Where do supernovae come from?
Aug 7, 2003
A maverick supernova could provide new clues to the mysterious origins of these exploding stars. Mario Hamuy of the Carnegie Observatories in California and colleagues in Chile and the US have detected hydrogen emission from the vicinity of a type 1a supernova known as SN2002ic. According to the team, the discovery lends weight to the theory that white dwarf stars explode into 1a supernovae after gathering material from a companion star (M Hamuy et al 2003 Nature 424 651).
Astronomers believe that a supernova occurs when a star explodes at the end of its life. Supernovae are widely used as “standard candles” in cosmology, and observations of type 1a supernovae provided the first evidence that the expansion of the universe was accelerating - one of the most important advances made in physics in the past decade. However, astronomers disagree about the exact origins of these outbursts.
Supernovae are categorised according to their spectra: type-Ia events are recognized by the presence of elements such as silicon and sulphur, and the absence of hydrogen. However, Hamuy and colleagues have now detected hydrogen emission from SN2002ic, which otherwise has a spectrum that matches those of several other well-known type-Ia supernova.
Hamuy’s group believes that its discovery provides new support for one of the two main theories of the origins of type-Ia supernovas. The ‘single-degenerate’ model says that a white dwarf – the burnt-out remnant of a star – gathers material, including hydrogen and helium, from an ordinary companion star until it is massive enough to explode. Although popular for other reasons, this idea had suffered from the absence of hydrogen in the spectra of any previously observed type-Ia supernova.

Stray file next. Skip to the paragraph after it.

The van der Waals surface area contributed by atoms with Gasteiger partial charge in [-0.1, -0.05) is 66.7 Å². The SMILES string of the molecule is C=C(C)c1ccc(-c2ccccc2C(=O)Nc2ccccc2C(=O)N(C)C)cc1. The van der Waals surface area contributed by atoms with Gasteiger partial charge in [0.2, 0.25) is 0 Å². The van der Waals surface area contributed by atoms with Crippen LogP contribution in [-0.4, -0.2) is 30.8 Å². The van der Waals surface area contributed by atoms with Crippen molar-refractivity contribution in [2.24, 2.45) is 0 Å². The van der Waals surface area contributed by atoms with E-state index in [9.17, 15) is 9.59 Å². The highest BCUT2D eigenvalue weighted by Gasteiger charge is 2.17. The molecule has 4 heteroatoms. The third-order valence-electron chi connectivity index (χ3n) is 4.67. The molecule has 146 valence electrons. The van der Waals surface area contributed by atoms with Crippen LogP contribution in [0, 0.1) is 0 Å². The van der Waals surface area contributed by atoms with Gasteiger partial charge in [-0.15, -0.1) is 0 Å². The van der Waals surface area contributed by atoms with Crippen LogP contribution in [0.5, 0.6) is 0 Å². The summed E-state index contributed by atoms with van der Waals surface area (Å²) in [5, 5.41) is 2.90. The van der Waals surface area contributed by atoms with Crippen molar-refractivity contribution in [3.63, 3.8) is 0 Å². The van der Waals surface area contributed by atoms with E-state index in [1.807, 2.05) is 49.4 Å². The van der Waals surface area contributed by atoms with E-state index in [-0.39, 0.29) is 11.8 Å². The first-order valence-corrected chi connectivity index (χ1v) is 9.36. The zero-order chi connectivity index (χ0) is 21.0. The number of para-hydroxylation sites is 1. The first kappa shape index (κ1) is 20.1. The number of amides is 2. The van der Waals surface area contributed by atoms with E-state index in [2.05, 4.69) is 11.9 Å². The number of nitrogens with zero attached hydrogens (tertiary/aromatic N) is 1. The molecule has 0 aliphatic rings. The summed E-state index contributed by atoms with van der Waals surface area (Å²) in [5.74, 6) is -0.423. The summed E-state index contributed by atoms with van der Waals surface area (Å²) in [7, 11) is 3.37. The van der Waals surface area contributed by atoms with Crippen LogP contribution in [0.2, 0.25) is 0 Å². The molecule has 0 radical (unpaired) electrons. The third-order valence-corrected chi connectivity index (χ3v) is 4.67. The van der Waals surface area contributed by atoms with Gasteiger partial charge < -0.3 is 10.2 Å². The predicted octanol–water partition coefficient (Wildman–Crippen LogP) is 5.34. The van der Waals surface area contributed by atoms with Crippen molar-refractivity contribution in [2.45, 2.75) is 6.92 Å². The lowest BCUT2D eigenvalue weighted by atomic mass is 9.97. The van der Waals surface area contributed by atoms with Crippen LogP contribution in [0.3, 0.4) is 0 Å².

But not everyone agrees with their interpretation. “At first glance the observation appears to support a single-degenerate scenario in which the white dwarf accretes from a normal companion”, write Mario Livio and Adam Reiss of the Space Telescope Institute in the US in a preprint just published on arXiv.org (astro-ph/9308018). “However, the opposite may be true, and the observations may support the merger of two white dwarfs as the cause for type-Ia supernovas”.
Although recent calculations have cast doubt on the double-degenerate model preferred by Livio and Riess, it can explain the absence of hydrogen in most type-Ia spectra. Moreover, even though they disagree with the interpretation of Hamuy and co-workers, Livio and Riess add that the detection of hydrogen emission from a type 1a supernova is a “landmark discovery.”
About the author
Katie Pennicott is a science writer living in Bristol, UK